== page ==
Visual Aids to Enhance Cognition
This blog is dedicated to anyone with memory, auditory processing, language, or behavioral transition issues. Our brains process information uniquely which requires more personal visual accommodations.
The day of cutting and pasting social stories or visual schedules together, is over. My recommendation is to invest in an on-line service to create visual schedules, calendars, social stories, memory books, etc.
We depend on visual modification. Our visual field can become overwhelmed in our attempts to rearrange our environment with many visual reminders.
Younger children may need to have the font, size, or color of text converted for their textbooks. That is why a service to reconfigure or update the visuals saves time. The items also need to be durable and transportable.
My favorite service is Pixingo. Go to www.pixingo.com/1946 to see visual memory aids.
These tools work best if they provide current pictures of children with their names and/or relationships to us. It allows for easier recall of speech or memory. For this size of book, one or two sentences would be the most print to use per page. A dry erase poster serves as a memory board for chores, steps to complete a task, or post names with new pictures for persons with Alzheimer’s or Parkinson’s disease.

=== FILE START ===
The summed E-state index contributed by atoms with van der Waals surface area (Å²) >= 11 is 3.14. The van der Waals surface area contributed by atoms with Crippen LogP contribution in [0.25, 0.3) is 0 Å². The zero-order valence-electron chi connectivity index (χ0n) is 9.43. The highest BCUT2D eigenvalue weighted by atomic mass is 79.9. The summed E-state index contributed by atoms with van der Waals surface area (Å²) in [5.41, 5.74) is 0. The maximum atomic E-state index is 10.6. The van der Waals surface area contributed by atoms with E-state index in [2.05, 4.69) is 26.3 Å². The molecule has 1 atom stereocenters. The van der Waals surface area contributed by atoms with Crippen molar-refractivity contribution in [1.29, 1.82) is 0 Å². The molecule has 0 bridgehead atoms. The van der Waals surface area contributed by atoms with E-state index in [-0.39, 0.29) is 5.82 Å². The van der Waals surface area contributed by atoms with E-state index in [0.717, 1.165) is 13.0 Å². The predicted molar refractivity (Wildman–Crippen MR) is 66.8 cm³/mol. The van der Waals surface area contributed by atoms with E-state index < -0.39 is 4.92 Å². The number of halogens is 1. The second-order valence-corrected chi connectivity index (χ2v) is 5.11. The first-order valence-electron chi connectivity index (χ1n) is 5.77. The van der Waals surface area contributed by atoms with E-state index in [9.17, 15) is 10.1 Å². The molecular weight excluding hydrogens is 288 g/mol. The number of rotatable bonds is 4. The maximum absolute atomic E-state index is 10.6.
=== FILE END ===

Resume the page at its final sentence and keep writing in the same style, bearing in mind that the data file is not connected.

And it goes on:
Do you have any specific questions about designing visual aids? Visual fields?
Posted on January 20, 2014, in Caregivers, Education for Parents and tagged Asperbergers, Autism, Cerebral Palsy, Deaf, Down's Syndrome, Education; Cognitive Impairments; Alzheimer's disease, Learning Disabilities, Multiple Sclerosis, Parkinsons Disease. Bookmark the permalink. Leave a comment.